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I notice you sent your ArtsEdNet contribution to the seminar group, but I
haven't seen it on the listserv. That's artsednet
>I have been thinking about Inquiry Learning for some time and would like to
>offer some inquiry about Inquiry.
>As I read the recent comments about inquiry and inquiry learning, I noticed
>that many responses seemed to suggest (implicitly) that all questions are
>valuable because students are actively engaged in their own learning.
>Perhaps. But questions are of many different kinds and exist on many
>different level. It seems reasonable to conclude (therefore) that not all
>questions are equal in value. Rather, some questions are better than
>Students who spontaneously generate their own questions often ask lower
>level questions because they lack background to do otherwise. Further, in
>the spontaneous give and take of questioning, some questions (and their
>answers) may be considerably off track or may generate answers which seem
>to have little relationship to one another. Students can come away from
>such sessions with erroneous, or disconnected bits of information because
>the conversations drifted to a range of topics, some only distantly related
>(even unrelated) and students lacked connection-making expertise to put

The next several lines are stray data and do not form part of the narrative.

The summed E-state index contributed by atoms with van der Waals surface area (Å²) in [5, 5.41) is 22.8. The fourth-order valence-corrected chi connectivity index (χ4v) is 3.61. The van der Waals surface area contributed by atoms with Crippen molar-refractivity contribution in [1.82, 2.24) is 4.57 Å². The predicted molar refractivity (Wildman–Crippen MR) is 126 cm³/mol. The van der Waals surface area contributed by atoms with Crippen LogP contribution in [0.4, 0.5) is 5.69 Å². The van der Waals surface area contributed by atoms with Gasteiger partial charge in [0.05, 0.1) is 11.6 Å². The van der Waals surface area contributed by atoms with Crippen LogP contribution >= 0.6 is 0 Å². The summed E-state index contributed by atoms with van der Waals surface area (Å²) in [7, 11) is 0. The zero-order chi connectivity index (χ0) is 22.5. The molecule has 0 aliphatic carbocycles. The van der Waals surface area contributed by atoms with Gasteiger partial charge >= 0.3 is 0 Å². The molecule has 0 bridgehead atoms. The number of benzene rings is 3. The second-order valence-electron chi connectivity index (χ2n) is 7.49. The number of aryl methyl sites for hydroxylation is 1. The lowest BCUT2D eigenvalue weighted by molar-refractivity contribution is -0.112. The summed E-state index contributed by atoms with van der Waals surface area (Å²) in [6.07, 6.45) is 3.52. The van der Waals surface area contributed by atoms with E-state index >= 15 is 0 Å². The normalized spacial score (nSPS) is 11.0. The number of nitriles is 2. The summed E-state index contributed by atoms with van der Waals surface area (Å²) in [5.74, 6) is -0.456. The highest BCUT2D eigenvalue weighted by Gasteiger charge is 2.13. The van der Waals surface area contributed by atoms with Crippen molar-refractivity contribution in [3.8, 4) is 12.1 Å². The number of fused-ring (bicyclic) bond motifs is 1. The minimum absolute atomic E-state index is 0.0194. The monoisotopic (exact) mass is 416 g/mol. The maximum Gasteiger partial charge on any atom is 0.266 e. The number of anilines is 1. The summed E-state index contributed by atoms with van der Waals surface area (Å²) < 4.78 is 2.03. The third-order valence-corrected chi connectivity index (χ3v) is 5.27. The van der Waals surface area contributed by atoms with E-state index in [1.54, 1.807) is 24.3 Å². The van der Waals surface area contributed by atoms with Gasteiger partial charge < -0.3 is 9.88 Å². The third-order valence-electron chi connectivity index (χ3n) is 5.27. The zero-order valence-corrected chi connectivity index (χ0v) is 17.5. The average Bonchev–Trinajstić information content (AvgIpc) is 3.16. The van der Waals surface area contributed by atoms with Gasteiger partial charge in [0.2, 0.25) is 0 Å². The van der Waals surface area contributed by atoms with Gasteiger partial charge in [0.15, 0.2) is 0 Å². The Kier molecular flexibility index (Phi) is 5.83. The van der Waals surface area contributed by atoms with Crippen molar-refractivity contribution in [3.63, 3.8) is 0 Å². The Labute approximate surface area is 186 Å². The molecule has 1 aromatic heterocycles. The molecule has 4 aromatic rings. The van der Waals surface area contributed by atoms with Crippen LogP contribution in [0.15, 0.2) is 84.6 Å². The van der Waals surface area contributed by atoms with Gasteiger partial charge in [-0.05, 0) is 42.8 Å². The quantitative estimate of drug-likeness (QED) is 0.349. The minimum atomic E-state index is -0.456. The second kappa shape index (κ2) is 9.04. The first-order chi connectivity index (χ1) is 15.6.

>them together on their own.
>It seems therefore that some type of inquiry structure is needed so that
>students don't stray too far afield and connection-making is made easier.
>If questions are carefully worded, they can allow students to ask many many
>questions but within selected, broad, perameters. Carefully worded
>questions also can promote higher order thinking because connections (even
>broad) connections may be suggested by the question that students may not
>have thought of on their own. Then student's questions become strategies
>for knowledge seeking in a particular direction, relationships can be
>established between the various answers, and understading aligned with
>instructional goals is more likely.
>It seems to me that questions of this sort avoid the dreaded Socratic
>method yet provide cohesion to the variety of possible student responses..